Bush spending approached $50 million in July
August 20, 2004
WASHINGTON (AP) – A fresh wave of ads pushed President Bush’s spending to nearly $46 million for July, the Republican’s highest level since he launched the first ad blitz of his re-election campaign in March, a campaign finance report filed Friday shows.
About $38 million of Bush’s July spending last month went to admaking firm Maverick Media. Ads have been Bush’s single biggest campaign expense, accounting for roughly $116 million of his campaign’s $209 million in spending through last month.
Mailings and related costs were another big expense, accounting for at least $30 million, followed by campaign staff, consultants and related costs, at least $16 million.
The Bush campaign raised $14 million in July, about as much as it has been taking in each month since it stopped holding fund-raising events in April and continued accepting donations through the mail and over the Internet.
Bush took in a record $242 million from the official start of his campaign in May 2003 through last month. He started August with $32.5 million left and about $458,000 in bills to pay.
Bush is on pace to break the $250 million mark by the time his primary fund-raising concludes with his nomination Sept. 2 at the Republican National Convention in New York.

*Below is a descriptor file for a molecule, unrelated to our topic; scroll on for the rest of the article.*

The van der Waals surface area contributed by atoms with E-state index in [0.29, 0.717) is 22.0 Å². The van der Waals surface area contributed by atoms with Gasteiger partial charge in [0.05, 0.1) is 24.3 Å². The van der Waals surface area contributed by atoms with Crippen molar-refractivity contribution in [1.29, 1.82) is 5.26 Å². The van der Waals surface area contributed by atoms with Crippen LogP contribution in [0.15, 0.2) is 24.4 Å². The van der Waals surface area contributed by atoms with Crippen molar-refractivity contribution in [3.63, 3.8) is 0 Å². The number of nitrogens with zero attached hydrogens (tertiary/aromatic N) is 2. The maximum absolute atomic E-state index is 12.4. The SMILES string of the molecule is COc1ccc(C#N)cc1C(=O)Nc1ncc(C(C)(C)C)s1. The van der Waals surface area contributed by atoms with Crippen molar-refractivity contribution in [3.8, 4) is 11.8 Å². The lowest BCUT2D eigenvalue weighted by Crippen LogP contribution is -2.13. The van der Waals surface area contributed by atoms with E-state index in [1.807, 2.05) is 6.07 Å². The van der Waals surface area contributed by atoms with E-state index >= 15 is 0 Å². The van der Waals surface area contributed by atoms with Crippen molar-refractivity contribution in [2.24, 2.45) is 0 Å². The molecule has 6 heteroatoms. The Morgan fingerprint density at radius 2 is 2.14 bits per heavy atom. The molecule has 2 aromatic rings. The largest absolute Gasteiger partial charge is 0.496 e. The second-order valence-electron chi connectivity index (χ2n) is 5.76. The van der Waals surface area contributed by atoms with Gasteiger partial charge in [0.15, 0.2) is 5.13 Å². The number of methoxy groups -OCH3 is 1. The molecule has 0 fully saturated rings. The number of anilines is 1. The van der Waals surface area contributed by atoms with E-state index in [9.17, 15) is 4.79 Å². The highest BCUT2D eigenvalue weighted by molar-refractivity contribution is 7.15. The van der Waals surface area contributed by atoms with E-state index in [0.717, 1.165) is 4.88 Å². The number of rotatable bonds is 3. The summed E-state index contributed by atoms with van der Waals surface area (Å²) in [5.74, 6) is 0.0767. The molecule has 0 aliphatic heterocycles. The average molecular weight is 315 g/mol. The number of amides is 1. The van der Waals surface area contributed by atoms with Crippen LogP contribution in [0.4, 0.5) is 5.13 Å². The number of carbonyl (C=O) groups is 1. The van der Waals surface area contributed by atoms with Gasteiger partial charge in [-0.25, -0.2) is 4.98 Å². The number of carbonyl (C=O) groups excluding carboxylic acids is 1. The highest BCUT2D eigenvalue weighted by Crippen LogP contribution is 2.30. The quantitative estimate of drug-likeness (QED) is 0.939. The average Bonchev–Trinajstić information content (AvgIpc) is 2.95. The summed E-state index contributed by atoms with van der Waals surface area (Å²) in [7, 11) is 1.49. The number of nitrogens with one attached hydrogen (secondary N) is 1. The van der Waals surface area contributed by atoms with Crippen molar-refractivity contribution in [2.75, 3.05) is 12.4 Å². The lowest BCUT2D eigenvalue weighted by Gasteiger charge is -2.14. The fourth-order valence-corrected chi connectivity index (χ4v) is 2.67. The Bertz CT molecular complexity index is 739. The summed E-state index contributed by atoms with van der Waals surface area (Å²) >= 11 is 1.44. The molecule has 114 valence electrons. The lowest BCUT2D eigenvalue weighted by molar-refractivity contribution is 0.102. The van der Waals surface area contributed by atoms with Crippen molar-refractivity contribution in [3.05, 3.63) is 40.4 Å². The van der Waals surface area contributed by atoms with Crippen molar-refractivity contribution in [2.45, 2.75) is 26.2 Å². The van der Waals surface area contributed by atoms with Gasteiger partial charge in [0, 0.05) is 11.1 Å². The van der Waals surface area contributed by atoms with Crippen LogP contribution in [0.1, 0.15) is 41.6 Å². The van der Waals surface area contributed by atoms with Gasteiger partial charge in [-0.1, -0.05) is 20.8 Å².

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As Democratic rival John Kerry did, Bush is expected to accept $75 million in full government financing for his general-election campaign. That means once he is nominated by his party, he can no longer spend private donations on campaign expenses, though he can continue raising them to cover legal and accounting costs.
Kerry was expected to file his monthly report to the Federal Election Commission later Friday. His campaign has said he raised more than $203 million as of July 20, and several million more during the Democratic National Convention in Boston last month, until government financing for his general-election campaign put an end to his private campaign fund raising.
Because Kerry was nominated by his party roughly one month earlier than Bush will be, the Democrat has to make his government check stretch that much longer than Bush must.
Both candidates will benefit from help by their national party committees, which can each spend about $16 million in coordination with their presidential candidate and unlimited amounts independent of him.
On the Net:
Federal Election Commission: http://www.fec.gov/